XLL+ Class Library (7.0)

Persistent object handles

Recalculation of handles

When a spreadsheet containing RTD object handles is reopened, all the handles are immediately recreated. Consequently, all cells that depend on the handles are recalculated.

This behavior is time-consuming, but it is correct: the handle refers to an object in memory, but the object is no longer there. Therefore a new object must be created, and the handle must be changed.

Persistent handles

There is a solution to this problem: you can save the objects to a cache file (along with their handles) and restore them to memory when they are needed.

As a result, spreadsheets containing handles can be closed and reopened with no recalculations.

The XLL+ RtdHandle implementation contains a class to do most of the work for you: PersistentHandleCache<T>. PersistentHandleCache<T> works as follows:

  1. When the add-in is opened, all saved objects are reloaded from persistent storage on disk.
  2. When a workbook containing RTD handles is opened, the handle is searched for in the set that was loaded from persistent storage. If the handle is found, the object is restored to the object cache, and no recalculation takes place.
  3. If a handle is not found in storage, then it is recreated as usual, and the cells that depend on it are recalculated.
  4. When a workbook containing handles is saved, its handles are added to the persistent store in memory.
  5. When the add-in is closed, the persistent store is saved to disk.


There are 2 steps required for implementing persistent object handle storage:

  1. Define streaming operators for the object to be saved. For an object of type T, these are:

    CXlIStream& operator>>(CXlIStream& is, T*& t);
    CXlOStream& operator<<(CXlOStream& os, const T* t)

    Note that the operators act on pointers to T, not to the objects directly.

  2. Create an instance of PersistentHandleCache<T>, and assign the location of the persistent storage file and the performance characteristics of the persistent cache.

These steps are discussed in detail below.

Streaming operators

The object to be serialized is PersistentThing:

class PersistentThing {
    PersistentThing(const TCHAR* name_, int value_, double created_) 
      : name(name_), value(value_), created(created_) 
    std::tstring name;
    int value;
    double created;

To serialize the object so that it can be saved to disk, the following operator overload is used:

inline CXlOStream& operator<<(CXlOStream& os, const PersistentThing* t)
    os << t->name << t->value << t->created;
    return os;

This is a simple object, and can be serialized easily by using the streaming operators for the built-in types std::tstring, int and double. The CXlOStream and CXlIStream classes contain many other useful streaming operators, including support for std::vector, std::map and matrices of type ple::imtx; so it is easy to serialize complex objects as well.

To deserialize the object from disk into memory, the following operator overload is used:

inline CXlIStream& operator>>(CXlIStream& is, PersistentThing*& t)
    std::tstring name;
    int value;
    double created;
    is >> name >> value >> created;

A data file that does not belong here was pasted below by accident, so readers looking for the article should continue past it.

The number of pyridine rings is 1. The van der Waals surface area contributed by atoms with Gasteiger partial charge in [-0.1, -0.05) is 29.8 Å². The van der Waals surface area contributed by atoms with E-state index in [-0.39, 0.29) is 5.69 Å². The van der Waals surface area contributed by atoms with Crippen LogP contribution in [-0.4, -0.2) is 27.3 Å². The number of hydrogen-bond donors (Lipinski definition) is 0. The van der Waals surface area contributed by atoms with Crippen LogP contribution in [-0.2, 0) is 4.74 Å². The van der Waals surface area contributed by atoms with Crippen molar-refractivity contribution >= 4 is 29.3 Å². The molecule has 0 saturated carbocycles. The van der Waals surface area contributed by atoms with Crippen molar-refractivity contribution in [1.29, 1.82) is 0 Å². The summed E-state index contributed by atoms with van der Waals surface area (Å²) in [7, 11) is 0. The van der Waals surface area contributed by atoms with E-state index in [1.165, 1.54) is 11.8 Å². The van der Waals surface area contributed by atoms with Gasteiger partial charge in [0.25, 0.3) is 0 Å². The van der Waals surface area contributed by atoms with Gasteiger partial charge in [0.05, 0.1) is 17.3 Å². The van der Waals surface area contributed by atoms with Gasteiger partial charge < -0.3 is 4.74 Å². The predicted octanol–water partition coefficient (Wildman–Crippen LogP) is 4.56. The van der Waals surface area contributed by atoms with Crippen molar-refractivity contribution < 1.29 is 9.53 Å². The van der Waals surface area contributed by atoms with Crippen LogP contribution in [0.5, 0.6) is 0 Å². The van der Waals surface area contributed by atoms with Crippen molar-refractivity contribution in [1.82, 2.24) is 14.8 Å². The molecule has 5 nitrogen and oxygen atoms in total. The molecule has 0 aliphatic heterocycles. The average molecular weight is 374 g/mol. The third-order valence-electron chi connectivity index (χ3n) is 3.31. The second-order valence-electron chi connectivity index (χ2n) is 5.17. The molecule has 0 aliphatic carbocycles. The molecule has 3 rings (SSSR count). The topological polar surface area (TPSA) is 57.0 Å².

t = new PersistentThing(name.c_str(), value, created);
    return is;

Note that the PersistentThing instance must be created on the heap, using new, and the passed pointer t is set to point to the new object.

An alternative approach might be to set the properties directly, after using a parameterless constructor, as follows:

inline CXlIStream& operator>>(CXlIStream& is, PersistentThing*& t)
    t = new PersistentThing();
    is >> t->name >> t->value >> t->created;
    return is;

Using existing serialization code

If your object already has code that allows it to be serialized, then you can adapt this code to CXlIStream and CXlOStream by using CXlIStream::ReadByteArray and CXlOStream::WriteByteArray.

See the SerializedThing object in the PersistentHandleDemo sample for an example of this technique.


In the sample the instance of PersistentHandleCache is declared globally; you could equally well make it a member variable of the application class.

The constructor includes all the run-time parameters required for the persistent cache:

const TCHAR* pszCacheFile = _T("%TMP%\\PersistentThings.dat");

psl::PersistentHandleCache<PersistentThing> thePersistentCache(
    NULL,         // Use the default handle formatter
    pszCacheFile, // Data file 
    100,          // Maximum number of items in saved file 
    0,            // Maximum age in seconds (ignored if 0) 
    true);        // AutoSave

The path used for the location of the data file includes an environment variable, %TMP%. This will be expanded at run-time to a complete path. This is a sensible location to use for per-user storage, since the user will always have read and write permission to the location, regardless of the operating system or security setup.

The AutoSave parameter is set to true, which saves any further coding: the cache will be restored from file during the OnXllOpenEx() event and saved to file during the OnXllClose() event.

Sample code

As well as the PersistentHandleDemo sample discussed above, there is also a more real-world example in the MonteCarlo2 sample.

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